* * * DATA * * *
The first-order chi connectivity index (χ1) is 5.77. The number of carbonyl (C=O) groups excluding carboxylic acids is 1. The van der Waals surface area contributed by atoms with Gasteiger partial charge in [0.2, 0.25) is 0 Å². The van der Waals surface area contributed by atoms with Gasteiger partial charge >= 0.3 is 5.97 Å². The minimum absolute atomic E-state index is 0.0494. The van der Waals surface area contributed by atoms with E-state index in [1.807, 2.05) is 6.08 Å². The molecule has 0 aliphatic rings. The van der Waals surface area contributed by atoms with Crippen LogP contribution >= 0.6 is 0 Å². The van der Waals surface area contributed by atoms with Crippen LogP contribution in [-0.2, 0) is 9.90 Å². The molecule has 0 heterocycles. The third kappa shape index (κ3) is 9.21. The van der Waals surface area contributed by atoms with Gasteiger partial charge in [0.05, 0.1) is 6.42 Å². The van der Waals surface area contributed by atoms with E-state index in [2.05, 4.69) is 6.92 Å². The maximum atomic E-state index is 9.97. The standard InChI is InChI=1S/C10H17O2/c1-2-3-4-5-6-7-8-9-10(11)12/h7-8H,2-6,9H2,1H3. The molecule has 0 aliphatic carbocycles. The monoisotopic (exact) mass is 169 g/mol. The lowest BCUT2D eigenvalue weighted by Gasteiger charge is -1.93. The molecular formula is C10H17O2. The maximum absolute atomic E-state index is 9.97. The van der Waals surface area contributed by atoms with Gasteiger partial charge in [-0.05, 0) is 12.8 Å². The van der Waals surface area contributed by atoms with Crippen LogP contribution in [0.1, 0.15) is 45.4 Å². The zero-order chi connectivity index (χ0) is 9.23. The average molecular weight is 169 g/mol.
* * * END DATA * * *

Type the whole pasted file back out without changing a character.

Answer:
The first-order chi connectivity index (χ1) is 5.77. The number of carbonyl (C=O) groups excluding carboxylic acids is 1. The van der Waals surface area contributed by atoms with Gasteiger partial charge in [0.2, 0.25) is 0 Å². The van der Waals surface area contributed by atoms with Gasteiger partial charge >= 0.3 is 5.97 Å². The minimum absolute atomic E-state index is 0.0494. The van der Waals surface area contributed by atoms with E-state index in [1.807, 2.05) is 6.08 Å². The molecule has 0 aliphatic rings. The van der Waals surface area contributed by atoms with Crippen LogP contribution >= 0.6 is 0 Å². The van der Waals surface area contributed by atoms with Crippen LogP contribution in [-0.2, 0) is 9.90 Å². The molecule has 0 heterocycles. The third kappa shape index (κ3) is 9.21. The van der Waals surface area contributed by atoms with Gasteiger partial charge in [0.05, 0.1) is 6.42 Å². The van der Waals surface area contributed by atoms with E-state index in [2.05, 4.69) is 6.92 Å². The maximum atomic E-state index is 9.97. The standard InChI is InChI=1S/C10H17O2/c1-2-3-4-5-6-7-8-9-10(11)12/h7-8H,2-6,9H2,1H3. The molecule has 0 aliphatic carbocycles. The monoisotopic (exact) mass is 169 g/mol. The lowest BCUT2D eigenvalue weighted by Gasteiger charge is -1.93. The molecular formula is C10H17O2. The maximum absolute atomic E-state index is 9.97. The van der Waals surface area contributed by atoms with Gasteiger partial charge in [-0.05, 0) is 12.8 Å². The van der Waals surface area contributed by atoms with Crippen LogP contribution in [0.1, 0.15) is 45.4 Å². The zero-order chi connectivity index (χ0) is 9.23. The average molecular weight is 169 g/mol.